Planting Corn—Optimum Conditions and Anhydrous Applications

While frost-seeding may be a common practice for small grains and some legumes, planting corn into frosty soil conditions is never recommended.  Maximizing corn yield potential begins with identifying the optimum planting date and conditions. 

Planting Conditions. Corn requires a planting depth soil temperature of 50° F to germinate and grow.  Emergence can occur in as little as 13 days when the average soil temperature in the seed zone is 54° F.1 Temperatures that are below optimum can cause seeds to sit dormant, becoming more vulnerable to diseases and insects.  Ideally, corn should be planted when soil temperatures are optimal and within the target dates for the region.  For southern Minnesota, the optimum planting window is between April 21st and May 6th and a few days later in central Minnesota.1 In Wisconsin the optimal planting window is generally April 20th to May 5th for the southern portion of the state and April 30th to May 12th in the north.2

While the target planting dates for a region can be a good frame of reference, it is more important to plant when soil conditions are right for establishing a good seedbed.  Planting early can help maximize yield potential, but this advantage can be lost if planting occurs when soils are too wet.  To test if a field is fit to plant, take soil from the top 3 to 4 inches; soil should break apart when pressed between fingers, rather than forming a ribbon or ball.1  A firm seedbed is critical for establishing seed-to-soil contact and enabling good root growth.  Planting in soil that is too wet can lead to problems with sidewall compaction and restricted root growth.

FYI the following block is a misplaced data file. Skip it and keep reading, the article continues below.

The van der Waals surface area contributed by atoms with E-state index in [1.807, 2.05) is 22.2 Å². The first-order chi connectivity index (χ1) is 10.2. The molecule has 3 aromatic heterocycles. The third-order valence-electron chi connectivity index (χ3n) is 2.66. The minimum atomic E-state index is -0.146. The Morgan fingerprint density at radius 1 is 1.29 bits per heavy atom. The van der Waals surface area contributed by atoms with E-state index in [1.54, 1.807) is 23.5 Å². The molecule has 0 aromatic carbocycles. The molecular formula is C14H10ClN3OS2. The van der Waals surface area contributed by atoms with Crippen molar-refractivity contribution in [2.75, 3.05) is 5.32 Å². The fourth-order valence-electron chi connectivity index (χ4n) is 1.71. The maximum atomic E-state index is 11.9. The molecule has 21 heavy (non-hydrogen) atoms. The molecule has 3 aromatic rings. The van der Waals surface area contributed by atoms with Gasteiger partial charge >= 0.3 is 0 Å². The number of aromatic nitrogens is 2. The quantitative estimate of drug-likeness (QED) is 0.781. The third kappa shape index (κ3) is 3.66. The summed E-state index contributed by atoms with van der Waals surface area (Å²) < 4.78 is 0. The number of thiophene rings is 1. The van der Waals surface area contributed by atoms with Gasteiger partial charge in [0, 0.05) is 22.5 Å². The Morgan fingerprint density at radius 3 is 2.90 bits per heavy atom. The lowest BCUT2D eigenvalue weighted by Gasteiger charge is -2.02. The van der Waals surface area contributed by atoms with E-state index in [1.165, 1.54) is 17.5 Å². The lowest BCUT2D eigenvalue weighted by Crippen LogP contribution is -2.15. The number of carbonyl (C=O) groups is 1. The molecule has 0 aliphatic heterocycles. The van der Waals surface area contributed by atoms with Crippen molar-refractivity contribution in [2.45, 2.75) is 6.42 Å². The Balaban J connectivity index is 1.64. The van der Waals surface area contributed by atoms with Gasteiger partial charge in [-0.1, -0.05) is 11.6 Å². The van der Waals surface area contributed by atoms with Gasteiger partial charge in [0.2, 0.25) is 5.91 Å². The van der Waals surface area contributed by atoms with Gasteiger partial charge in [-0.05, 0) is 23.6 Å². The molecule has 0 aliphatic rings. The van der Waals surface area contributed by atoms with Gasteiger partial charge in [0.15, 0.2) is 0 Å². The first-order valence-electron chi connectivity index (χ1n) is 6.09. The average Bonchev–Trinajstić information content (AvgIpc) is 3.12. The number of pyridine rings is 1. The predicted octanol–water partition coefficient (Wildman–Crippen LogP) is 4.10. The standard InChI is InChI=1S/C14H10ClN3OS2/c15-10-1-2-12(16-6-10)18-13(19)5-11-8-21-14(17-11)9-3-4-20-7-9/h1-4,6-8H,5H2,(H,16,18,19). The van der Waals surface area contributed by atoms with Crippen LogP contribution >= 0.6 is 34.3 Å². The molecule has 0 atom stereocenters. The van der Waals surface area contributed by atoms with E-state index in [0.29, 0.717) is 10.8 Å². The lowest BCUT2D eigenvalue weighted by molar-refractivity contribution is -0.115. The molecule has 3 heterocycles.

Anhydrous Ammonia. Anhydrous ammonia (NH3) can be a good, economical source of N for corn.  Under some circumstances, injury to corn seedlings from anhydrous ammonia can occur.  The risk of injury increases if soil is dry (limiting nitrification), the ammonia placement is too close to the seed zone, or the rate of application is too high.3  Injury has been observed on fine-textured soils, but is more common in coarse-textured soils.4  There is a greater potential for injury from spring applications due to the shorter window of time between anhydrous applications and planting.  To minimize the risk of injury, keep these tips in mind5:

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  • Anhydrous ammonia injections should be at a depth of at least 7 inches; shallower placement than intended can occur when application speeds are too great, causing knives to lift.
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  • Avoid planting corn rows directly over injection bands; applying NH3 at a slight angle relative to corn rows limits the number of plants placed directly over the band.
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  • Make sure that the soil closes behind the knife openings to reduce N loss and limit movement upwards towards the seed.
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Sources:
1 Coulter, J. 2010. Plan now for successful corn planting. University of Minnesota. http://blog.lib.umn.edu (verified 3/9/14); 2 Lauer, J. 1995. Corn hybrid response to planting date in Wisconsin. University of Wisconsin. http://corn.agronomy.wisc.edu (verified 3/9/14); 3 Sawyer, J. 2010. Corn injury from anhydrous ammonia. Iowa State University. http://www.agronext.iastate.edu (verified 3/8/14); 4 Overdahl, C.J. and G.W. Rehm. 1990. Using anhydrous ammonia in Minnesota. University of Minnesota. http://conservancy.umn.edu (verified 3/9/14); 5 Laboski, C. Planting corn immediately after anhydrous ammonia application, am I in for trouble? University of Wisconsin. http://www.soils.wisc.edu (verified 3/9/14).